While tribes have been an integral part of the fabric of this country and most of East Africa, we are going to share about the potential for reconciliation that springs from the hope of a larger view. What we hope to share is a simple truth.  Some concepts have far more potential than those associated with caste and ethnicity. We are going to reinforce what these wonderful people long to believe — by valuing every human being and through acts of forgiveness, true peace can come. And, we can’t help but touch on the even more gigantic truth. We are all God’s children. And that means more than tribe, the deepness of the pigment in our skins, the shape of our nose, the accent in our speech, or our earthly family tree.

We are His. And because of that, we must act differently from the world. We’re still part of a tribe. But the tribe is not set apart as Tutsi or Hutu or Twa — or African or Asian or European or American.  Our tribe is one.

43 Days and Counting – Interruptions

Hundreds of details. Office work. Chores at home. Social events. Big things. Little things. Some urgent. All important . . . to someone. That was what was going through my mind yesterday — that and the reminder that  it is just 43 days until our team makes its way to Africa on a peacemaking mission — when I opened the email asking if I would attend a gathering at church. I already had a meeting that evening, but I thought I could probably squeeze them both in. “These interruptions,” I thought. “Why is it that interruptions come at the most inopportune times?”

I don’t know if you’re like me, but I tend to organize and dramatize my life around big, upcoming events.

“If I can just get past this publishing deadline . . .” Or, “If you can just hold off until after I go to Africa . . .” Or, “Yes, I do love you, but let me finish this phone call . . .”

Most of us hate interruptions.

We plan to do things. Good things. We set priorities. We schedule our to-do tasks. We check our calendars. We get plenty of rest. We eat fiber. We exercise. We prepare. We smile benevolently at others.

All with the hope that life leaves us alone to do what we have planned. But then we are interrupted.

For some of my friends, interruptions have come with sinister name tags. Cancer. Death. Addiction. Divorce. When we think of interruptions, our natural reaction is to draw in a quick breath and do whatever we can to avoid the delay and the inconvenience. Sometimes we utter a soft prayer, “God, if you’ll just make these people leave me alone for a little while . . .”

But interruptions are what they are. And they come at us without hesitation and sometimes without mercy.

That extra gathering last night: It’s the reason that I’m a day late on this blog entry. It’s the reason that I missed the other meeting I was supposed to attend. The things that happened at that gathering and just after are the reason I couldn’t get to sleep and I didn’t feel like going to the gym this morning. That extra gathering — it was the first domino to fall as my world momentarily cascaded out of control.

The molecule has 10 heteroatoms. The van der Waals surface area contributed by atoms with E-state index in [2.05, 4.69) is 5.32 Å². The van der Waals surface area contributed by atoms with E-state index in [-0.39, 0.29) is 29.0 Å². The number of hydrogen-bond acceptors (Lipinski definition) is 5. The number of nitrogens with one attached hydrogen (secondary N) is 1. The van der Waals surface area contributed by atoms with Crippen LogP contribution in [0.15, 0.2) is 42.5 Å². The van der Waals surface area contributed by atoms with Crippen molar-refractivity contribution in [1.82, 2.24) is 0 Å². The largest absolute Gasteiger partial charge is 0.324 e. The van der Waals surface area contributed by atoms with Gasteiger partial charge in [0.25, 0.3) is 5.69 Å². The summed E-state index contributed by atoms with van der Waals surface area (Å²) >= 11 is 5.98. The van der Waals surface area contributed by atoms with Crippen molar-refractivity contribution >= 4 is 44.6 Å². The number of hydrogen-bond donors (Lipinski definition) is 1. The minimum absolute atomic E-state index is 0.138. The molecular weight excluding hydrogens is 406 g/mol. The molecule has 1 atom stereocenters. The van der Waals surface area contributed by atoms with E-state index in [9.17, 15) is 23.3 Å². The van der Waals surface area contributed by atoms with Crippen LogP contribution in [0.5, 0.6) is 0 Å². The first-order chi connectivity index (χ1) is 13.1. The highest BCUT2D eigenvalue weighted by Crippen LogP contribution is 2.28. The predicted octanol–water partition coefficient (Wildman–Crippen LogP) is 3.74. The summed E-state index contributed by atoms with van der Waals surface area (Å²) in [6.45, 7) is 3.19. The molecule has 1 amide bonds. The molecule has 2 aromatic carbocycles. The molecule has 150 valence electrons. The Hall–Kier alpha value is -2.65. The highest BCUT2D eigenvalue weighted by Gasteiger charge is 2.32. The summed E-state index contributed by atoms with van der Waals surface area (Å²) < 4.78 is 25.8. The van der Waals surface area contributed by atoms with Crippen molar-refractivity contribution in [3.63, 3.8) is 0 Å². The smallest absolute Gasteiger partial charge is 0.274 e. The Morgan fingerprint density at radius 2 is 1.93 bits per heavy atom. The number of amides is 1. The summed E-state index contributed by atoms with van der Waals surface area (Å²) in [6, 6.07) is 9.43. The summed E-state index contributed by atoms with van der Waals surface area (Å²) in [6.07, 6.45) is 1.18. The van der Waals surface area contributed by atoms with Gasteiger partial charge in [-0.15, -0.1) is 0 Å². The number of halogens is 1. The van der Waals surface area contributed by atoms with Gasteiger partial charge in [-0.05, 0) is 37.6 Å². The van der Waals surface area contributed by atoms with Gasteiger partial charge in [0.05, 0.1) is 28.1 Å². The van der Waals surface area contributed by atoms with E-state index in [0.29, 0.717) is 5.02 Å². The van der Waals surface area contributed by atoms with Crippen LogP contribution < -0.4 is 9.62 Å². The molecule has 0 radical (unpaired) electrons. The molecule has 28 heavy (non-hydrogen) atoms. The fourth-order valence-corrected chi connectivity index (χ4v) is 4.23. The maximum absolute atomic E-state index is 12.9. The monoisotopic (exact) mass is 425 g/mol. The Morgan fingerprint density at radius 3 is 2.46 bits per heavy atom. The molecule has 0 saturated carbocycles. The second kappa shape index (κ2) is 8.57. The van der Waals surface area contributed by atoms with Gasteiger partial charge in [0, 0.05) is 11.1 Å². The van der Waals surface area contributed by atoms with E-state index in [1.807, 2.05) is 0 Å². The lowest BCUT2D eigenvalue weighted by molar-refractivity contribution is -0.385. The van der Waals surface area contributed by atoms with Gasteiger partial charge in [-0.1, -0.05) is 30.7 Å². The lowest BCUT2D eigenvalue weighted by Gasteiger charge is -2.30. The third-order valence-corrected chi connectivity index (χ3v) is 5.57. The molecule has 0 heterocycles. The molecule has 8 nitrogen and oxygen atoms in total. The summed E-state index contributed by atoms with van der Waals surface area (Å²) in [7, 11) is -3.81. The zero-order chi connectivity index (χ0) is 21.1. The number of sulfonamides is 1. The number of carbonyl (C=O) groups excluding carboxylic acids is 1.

With a little different perspective, I can now see some things.  The experience I had at that gathering and a couple of conversations after it did send my schedule into the ditch.Yet, I wouldn’t trade the time. I needed to hear the things I heard. I needed to pray the prayers that were offered. I needed to have those conversations.

I’ve heard interruptions called “divine appointments.” I don’t know who came up with that. But Mr. Webster should put it in his dictionary.

In 43 days, Betty, Robyn, Allison, Dan, Malcolm, Aaron, and I have big plans. We are finalizing the schedule. We are hoping that all goes the way that we have engineered it. Yet, I think we are all hoping for interruptions. Those divine appointments are what makes our lives interesting. Our prayers are that those interruptions come as people we need to know and meet, things we need to do — whether we know it or not.

Truth be told, the stories we tell about this trip will be about the interruptions, not the flawlessly-executed plans.

44 Days and Counting – Work

Despite the fact that there are 44 more days before we go to Africa, the temptation is to allow the trip to take control of our lives. Yet, every member of our team has work to do. Betty and Allison must attend to their jobs at SMU. Malcolm and Dan are on patrol as peace officers. Aaron is keeping his business moving forward. Robyn is attending to the last details pending before Betty’s new book is released next month — not to mention countless other projects as managing director of content development at OnMessage.

Me? I’m back at work. As usual, I’ve scheduled more work than I have days on my calendar. I’m behind on a publishing deadline and the stack of phone messages and emails I need to respond to keeps growing. I have a few final projects to grade.

But I keep being drawn to the adventure ahead. I think of details and I divert to cover some of them. I’ve made lists of things I need to do. I just wish I could find all of those lists.

Something about this upcoming trip to Rwanda and Kenya is making

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work more exciting. Perhaps it’s the way that the mission and the potential of our work in Africa seem to frame everything else. Priorities seem to be clearer. Connections with “what I do in real life” are evident. Getting up each morning seems a little easier.

Choose a job you love, and you will never have to work a day in your life. – Confucius

Sure, we still must address the mundane. But a sense of mission promises to make work something wholly different.